Jesus’s story shows how absurd it is that a man can fall asleep one day in 2004 and only wake up years later in 2015, bypassing the titles of Rafael Nadal and the ascent of Novak Djokovic, to find out that the player he loved is not only still playing but is still thriving.
That’s Roger Federer, folks. Put it another way: a writer from Grantland can ponder the twilight of Federer’s career and its meaning in 2011 and write basically an addendum to this same column four years later after Federer lost in the Wimbledon final against Djokovic.
There is a downside to Jesus’s story of course, and it’s not (strictly) that he was in an 11-year coma. Rather, it’s that his coma forced him to miss out on what he would have loved to see most: Federer dominating and cementing his place in history.
Follow Charles Blouin-Gascon on Twitter @RealCBG
September 27, 2015
September 21, 2015
The question had never really been asked of Novak Djokovic, but it’s started to in earnest after the Serb’s win at this year’s US Open.
Namely, is Djokovic the one destined to become the best player of all time?
And yet, you persist. You think of Roger Federer, the presumed best player of all time and, certainly, the most gentlemanly champion in the sport’s history. You think of the Swiss’s 17 Grand Slam titles and 87 overall titles, his $94 million won in prize money, his seven Wimbledon titles, his 1,047 career wins on the ATP World Tour or his 237 consecutive, and 302 overall, weeks as the No. 1-ranked player.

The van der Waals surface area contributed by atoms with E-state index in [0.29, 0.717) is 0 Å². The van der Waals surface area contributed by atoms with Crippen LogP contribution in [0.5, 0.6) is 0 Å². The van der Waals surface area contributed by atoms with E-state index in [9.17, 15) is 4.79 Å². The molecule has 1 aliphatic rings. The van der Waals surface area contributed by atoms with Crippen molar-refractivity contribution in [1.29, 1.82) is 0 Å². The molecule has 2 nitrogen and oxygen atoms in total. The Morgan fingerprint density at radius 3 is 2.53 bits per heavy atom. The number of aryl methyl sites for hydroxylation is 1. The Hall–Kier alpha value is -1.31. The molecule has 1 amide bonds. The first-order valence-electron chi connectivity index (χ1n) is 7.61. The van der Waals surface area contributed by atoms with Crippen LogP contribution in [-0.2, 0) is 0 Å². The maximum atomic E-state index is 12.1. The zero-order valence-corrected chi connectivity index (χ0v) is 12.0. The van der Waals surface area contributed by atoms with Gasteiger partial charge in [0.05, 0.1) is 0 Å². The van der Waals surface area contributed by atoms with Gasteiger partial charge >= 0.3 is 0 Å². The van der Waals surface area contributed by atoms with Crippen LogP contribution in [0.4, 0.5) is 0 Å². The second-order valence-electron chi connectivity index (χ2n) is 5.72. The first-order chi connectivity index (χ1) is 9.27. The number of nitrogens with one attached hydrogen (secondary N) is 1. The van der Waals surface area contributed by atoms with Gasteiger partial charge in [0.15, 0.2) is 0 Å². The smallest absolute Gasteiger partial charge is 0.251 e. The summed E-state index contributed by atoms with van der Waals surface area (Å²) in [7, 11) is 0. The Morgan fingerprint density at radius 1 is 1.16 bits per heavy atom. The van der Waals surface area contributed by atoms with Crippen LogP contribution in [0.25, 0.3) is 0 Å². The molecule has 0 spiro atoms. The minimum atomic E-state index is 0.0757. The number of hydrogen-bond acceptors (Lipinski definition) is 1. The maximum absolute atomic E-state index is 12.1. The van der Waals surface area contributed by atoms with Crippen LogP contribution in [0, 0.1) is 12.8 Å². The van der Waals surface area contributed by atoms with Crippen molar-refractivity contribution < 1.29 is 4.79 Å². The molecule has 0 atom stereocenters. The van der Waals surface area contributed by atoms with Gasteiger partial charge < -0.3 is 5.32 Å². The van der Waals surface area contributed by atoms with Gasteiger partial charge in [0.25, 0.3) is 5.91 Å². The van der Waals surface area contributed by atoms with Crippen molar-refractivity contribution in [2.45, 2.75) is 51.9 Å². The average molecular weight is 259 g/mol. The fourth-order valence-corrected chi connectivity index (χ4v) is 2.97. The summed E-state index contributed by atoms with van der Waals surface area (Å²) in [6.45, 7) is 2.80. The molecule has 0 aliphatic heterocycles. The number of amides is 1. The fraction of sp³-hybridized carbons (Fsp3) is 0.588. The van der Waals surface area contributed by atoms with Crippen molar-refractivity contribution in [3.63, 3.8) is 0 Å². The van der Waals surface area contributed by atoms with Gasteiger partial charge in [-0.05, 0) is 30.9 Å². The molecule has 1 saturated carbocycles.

And you say that this is just for Federer. You think of Pete Sampras and the 14 Grand Slams that he has, including seven titles at the Great Cathedral of Wimbledon. You think of Bjorn Borg too, who won the French Open six times, Wimbledon five times and then decided to call it a day at the age of 26.
There’s Rafael Nadal too, who’s quite decidedly the best player ever on clay with his nine French Opens and also better than Roger Federer, the perhaps best player of all time who has lost 15 times in the pair’s previous 19 meetings. There’s Nadal, his 67 career titles, his 14 Grand Slams, and his $73 million in prize money.
They are all worthy champions, but so is Djokovic.
The Serb currently sits at 10 Grand Slam titles, 24 Masters 1000 titles, 55 career tournaments won and over $86 million in prize money. His winning percentage of 82.14 stands as the third best in history, trailing only slightly Borg and Nadal.
Of course, Djokovic’s numbers aren’t particularly better than his current counterparts in Federer and Nadal, but asking whether the Serb may be the greatest of all time starts by looking at what’s ahead.
And seemingly, what’s ahead is a whole lot of what’s unfolded over the previous five seasons.
You say that Djokovic, while he isn’t the best player in tennis’s history, may one day become just that. Because in 2015 and at age 28, he still very much is in the prime of his career: he’s currently in the midst of a season that rivals his famed 2011 ascent.